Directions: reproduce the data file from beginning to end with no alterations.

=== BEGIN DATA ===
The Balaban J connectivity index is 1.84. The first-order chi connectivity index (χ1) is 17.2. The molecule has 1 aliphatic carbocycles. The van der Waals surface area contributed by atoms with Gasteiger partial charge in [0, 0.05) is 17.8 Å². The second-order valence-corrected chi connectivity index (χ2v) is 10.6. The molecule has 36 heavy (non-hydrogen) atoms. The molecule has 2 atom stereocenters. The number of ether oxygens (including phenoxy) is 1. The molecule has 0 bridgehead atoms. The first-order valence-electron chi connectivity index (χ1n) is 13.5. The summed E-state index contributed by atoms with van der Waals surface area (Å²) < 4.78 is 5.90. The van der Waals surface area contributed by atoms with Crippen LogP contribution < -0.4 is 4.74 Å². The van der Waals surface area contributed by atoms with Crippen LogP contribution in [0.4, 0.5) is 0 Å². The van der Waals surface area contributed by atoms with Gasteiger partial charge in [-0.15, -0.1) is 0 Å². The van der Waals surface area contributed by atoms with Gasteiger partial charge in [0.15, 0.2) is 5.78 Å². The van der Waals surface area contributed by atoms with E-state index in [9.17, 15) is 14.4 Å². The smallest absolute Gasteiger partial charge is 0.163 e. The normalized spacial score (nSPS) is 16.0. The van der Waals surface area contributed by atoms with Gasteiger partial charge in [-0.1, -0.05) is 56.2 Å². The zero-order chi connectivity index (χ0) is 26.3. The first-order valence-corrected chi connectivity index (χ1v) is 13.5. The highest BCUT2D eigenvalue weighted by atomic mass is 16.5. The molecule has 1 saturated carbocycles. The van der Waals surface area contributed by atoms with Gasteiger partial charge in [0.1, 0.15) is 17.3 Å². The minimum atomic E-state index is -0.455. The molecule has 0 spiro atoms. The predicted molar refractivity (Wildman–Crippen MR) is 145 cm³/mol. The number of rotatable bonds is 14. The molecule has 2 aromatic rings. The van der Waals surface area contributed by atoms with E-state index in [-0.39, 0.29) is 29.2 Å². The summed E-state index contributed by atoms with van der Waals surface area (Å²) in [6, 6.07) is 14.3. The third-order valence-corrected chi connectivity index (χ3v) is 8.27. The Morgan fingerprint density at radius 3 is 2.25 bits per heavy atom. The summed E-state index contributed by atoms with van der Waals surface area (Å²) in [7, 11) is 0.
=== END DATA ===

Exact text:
The Balaban J connectivity index is 1.84. The first-order chi connectivity index (χ1) is 17.2. The molecule has 1 aliphatic carbocycles. The van der Waals surface area contributed by atoms with Gasteiger partial charge in [0, 0.05) is 17.8 Å². The second-order valence-corrected chi connectivity index (χ2v) is 10.6. The molecule has 36 heavy (non-hydrogen) atoms. The molecule has 2 atom stereocenters. The number of ether oxygens (including phenoxy) is 1. The molecule has 0 bridgehead atoms. The first-order valence-electron chi connectivity index (χ1n) is 13.5. The summed E-state index contributed by atoms with van der Waals surface area (Å²) < 4.78 is 5.90. The van der Waals surface area contributed by atoms with Crippen LogP contribution < -0.4 is 4.74 Å². The van der Waals surface area contributed by atoms with Crippen LogP contribution in [0.4, 0.5) is 0 Å². The van der Waals surface area contributed by atoms with Gasteiger partial charge in [-0.15, -0.1) is 0 Å². The van der Waals surface area contributed by atoms with Gasteiger partial charge in [0.15, 0.2) is 5.78 Å². The van der Waals surface area contributed by atoms with E-state index in [9.17, 15) is 14.4 Å². The smallest absolute Gasteiger partial charge is 0.163 e. The normalized spacial score (nSPS) is 16.0. The van der Waals surface area contributed by atoms with Gasteiger partial charge in [-0.1, -0.05) is 56.2 Å². The zero-order chi connectivity index (χ0) is 26.3. The first-order valence-corrected chi connectivity index (χ1v) is 13.5. The highest BCUT2D eigenvalue weighted by atomic mass is 16.5. The molecule has 1 saturated carbocycles. The van der Waals surface area contributed by atoms with Gasteiger partial charge in [0.1, 0.15) is 17.3 Å². The minimum atomic E-state index is -0.455. The molecule has 0 spiro atoms. The predicted molar refractivity (Wildman–Crippen MR) is 145 cm³/mol. The number of rotatable bonds is 14. The molecule has 2 aromatic rings. The van der Waals surface area contributed by atoms with E-state index in [-0.39, 0.29) is 29.2 Å². The summed E-state index contributed by atoms with van der Waals surface area (Å²) in [6, 6.07) is 14.3. The third-order valence-corrected chi connectivity index (χ3v) is 8.27. The Morgan fingerprint density at radius 3 is 2.25 bits per heavy atom. The summed E-state index contributed by atoms with van der Waals surface area (Å²) in [7, 11) is 0.